Have you ever wished that you got in on a Ponzi scheme at just the right moment? If so, we may have some bitcoins to sell you.

In case you haven’t heard, Bitcoin is the brave new world of global currency in the digital age. It is a peer-to-peer payment system that takes place via an encrypted public log. The owner of bitcoins is registered on this log and can make transactions with merchants who accept bitcoins by exchanging what are essentially credits with one another. The administrators of the log (known as the “blockchain”) are known as “miners” and they are rewarded in bitcoin for their systems management work.

Although bitcoin may be exchanged for dollars at participating exchanges, it is not yet considered an official currency by the U.S. government. As of this writing, 1 bitcoin = $728.65. And its value continues to rise.

Since the value of bitcoin is boiling over, it is attracting a great deal of interest among investors and high-tier property sellers. That’s right, one gentleman has recently listed his 4-bedroom, ranch style home in the Hamptons for $799,000 — payable in US dollars or bitcoin. You can also jump into China’s housing bubble with bitcoin if you wish to double down on your real estate speculation.

As with any investment, some due diligence is in order before you start stockpiling the newfangled currency. Paul Krugman recently called it “evil.” While we may not moralize so dramatically about the concept, Bitcoin’s faults are pretty glaring.

Bitcoin is undeniably built on a deflationary economic model. Once 21 million bitcoins are “mined”, production stops — this is a condition built into the code, instituted by the creator of Bitcoin.

While Bitcoin may be an intriguing and efficient medium of exchange, problems with the currency crop up when it is considered as a store of value. The dollar, which is still the world’s premiere safe haven currency, is backed by the full faith and credit of the United States government. If the value of the dollar goes into a tailspin, the Federal Reserve will buy them back. Even gold (a terrible standard) holds economic value stemming from its aesthetic uses.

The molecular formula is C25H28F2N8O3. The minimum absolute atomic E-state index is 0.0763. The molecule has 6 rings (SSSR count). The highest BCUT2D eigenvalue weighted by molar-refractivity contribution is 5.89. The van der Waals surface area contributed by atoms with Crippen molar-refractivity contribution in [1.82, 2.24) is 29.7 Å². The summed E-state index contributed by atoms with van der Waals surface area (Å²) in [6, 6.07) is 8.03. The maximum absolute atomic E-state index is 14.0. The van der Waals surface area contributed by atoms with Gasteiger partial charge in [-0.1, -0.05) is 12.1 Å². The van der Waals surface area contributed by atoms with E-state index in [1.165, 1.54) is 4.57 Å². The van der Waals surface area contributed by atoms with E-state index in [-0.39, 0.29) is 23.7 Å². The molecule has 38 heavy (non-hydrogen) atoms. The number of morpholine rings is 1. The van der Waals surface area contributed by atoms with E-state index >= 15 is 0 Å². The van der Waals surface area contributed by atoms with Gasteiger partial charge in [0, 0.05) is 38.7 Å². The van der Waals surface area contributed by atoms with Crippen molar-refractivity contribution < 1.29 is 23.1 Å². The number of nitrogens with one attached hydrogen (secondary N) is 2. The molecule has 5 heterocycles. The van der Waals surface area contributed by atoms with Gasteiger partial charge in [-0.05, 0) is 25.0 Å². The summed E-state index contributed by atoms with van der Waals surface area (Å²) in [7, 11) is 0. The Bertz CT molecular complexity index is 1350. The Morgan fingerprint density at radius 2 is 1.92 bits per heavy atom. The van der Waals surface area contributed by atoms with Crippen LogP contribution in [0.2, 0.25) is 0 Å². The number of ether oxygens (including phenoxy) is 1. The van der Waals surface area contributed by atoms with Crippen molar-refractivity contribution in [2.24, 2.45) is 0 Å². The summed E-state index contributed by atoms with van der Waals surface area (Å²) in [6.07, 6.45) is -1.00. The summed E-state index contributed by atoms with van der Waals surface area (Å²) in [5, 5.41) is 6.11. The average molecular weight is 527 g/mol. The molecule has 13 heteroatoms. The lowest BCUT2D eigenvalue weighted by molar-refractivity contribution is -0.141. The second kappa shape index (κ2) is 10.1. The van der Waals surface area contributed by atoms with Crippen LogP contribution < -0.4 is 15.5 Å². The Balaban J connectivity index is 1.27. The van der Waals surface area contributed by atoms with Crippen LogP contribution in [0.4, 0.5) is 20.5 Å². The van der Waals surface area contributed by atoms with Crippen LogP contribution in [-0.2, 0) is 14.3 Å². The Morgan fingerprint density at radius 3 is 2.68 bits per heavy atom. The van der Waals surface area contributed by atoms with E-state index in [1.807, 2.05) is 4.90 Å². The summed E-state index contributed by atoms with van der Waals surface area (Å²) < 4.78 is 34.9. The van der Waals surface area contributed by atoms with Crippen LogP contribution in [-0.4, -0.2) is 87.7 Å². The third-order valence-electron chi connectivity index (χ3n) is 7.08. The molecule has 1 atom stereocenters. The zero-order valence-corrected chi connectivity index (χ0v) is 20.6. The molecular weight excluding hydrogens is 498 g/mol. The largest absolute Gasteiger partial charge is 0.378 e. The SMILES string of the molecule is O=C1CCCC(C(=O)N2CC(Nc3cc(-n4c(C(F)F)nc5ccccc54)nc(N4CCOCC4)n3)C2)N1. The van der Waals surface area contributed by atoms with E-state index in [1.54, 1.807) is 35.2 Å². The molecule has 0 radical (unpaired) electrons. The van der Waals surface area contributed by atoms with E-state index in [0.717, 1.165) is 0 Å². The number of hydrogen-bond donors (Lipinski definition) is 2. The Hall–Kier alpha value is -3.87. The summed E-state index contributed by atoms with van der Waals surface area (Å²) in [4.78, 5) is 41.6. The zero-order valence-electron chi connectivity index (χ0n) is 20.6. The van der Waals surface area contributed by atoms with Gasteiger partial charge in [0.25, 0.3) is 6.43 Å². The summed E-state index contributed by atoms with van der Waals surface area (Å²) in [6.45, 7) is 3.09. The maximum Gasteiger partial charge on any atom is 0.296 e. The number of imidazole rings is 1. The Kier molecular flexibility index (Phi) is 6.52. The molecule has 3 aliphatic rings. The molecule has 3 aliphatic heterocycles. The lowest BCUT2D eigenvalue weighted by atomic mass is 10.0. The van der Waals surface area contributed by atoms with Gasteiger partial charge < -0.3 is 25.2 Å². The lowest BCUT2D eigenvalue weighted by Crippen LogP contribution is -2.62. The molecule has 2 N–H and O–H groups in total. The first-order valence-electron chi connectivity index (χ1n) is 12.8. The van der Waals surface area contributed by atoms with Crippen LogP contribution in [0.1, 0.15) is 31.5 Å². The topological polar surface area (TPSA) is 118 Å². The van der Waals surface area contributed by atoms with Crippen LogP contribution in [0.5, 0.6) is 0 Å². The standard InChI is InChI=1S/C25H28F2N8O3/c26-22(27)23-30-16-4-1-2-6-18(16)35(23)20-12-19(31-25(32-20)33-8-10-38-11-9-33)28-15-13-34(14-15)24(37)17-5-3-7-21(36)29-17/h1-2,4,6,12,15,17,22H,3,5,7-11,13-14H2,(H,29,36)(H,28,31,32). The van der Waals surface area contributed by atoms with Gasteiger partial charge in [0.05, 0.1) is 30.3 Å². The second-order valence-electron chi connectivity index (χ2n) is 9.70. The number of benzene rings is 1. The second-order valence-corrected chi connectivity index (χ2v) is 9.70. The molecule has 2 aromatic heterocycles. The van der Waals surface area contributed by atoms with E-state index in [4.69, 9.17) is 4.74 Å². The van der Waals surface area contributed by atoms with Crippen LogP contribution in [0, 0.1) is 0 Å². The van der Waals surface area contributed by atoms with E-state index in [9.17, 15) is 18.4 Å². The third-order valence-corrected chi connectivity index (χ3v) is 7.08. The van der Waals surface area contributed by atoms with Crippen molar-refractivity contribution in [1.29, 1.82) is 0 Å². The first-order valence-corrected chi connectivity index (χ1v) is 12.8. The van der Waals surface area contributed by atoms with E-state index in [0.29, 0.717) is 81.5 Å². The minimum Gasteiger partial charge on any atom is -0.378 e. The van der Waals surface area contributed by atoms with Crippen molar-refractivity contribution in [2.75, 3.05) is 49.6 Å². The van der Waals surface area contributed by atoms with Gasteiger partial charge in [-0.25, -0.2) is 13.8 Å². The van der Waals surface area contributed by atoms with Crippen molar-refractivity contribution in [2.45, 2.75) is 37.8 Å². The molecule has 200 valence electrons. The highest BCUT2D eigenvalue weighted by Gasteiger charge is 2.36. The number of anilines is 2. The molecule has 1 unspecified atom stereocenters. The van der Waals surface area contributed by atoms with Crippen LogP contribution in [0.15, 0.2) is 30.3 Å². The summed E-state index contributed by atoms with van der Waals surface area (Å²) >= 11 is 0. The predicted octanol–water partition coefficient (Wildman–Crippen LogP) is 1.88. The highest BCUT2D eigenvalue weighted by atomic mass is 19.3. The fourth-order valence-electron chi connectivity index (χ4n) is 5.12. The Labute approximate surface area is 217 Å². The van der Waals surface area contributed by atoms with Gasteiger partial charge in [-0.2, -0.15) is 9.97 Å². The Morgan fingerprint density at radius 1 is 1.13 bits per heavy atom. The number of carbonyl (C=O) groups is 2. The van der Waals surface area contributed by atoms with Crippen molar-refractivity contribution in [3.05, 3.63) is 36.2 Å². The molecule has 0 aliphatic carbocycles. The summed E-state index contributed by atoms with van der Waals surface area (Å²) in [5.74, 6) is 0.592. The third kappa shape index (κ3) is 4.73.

Bitcoin, on the other hand, attempts to create a store of value by placing a finite ceiling on the creation of the currency. In other words, Bitcoin’s value comes from its built-in scarcity. Since the amount of bitcoins in circulation is inherently limited, its value will continue to appreciate as the initial fever to acquire the currency runs hot. Its value appears to grow, which creates a deflationary spiral as users hoard the currency rather than spend it, perpetually waiting for it to gain more value.

Basically, it’s a speculative game of hot potato. The idea here is to get the currency while there is still demand for it, and then exchange it for dollars or assets (real estate) before its value falls. Whoever is the last in will be left holding lines of worthless code. The smart ones will have converted their funny money to real cash long ago.

So, what do we think about purchasing real estate with bitcoins? If you own bitcoins now, convert it into something that acts as a reasonable store of value as quickly as possible. Real estate is a good idea…that’s if can you find a seller who will take your bitcoins.

Otherwise, save them for the doomsday-preaching, anti-government gold bugs. They’ll have some fun with the fantasy “independent” currency while the dollar marches on by fiat.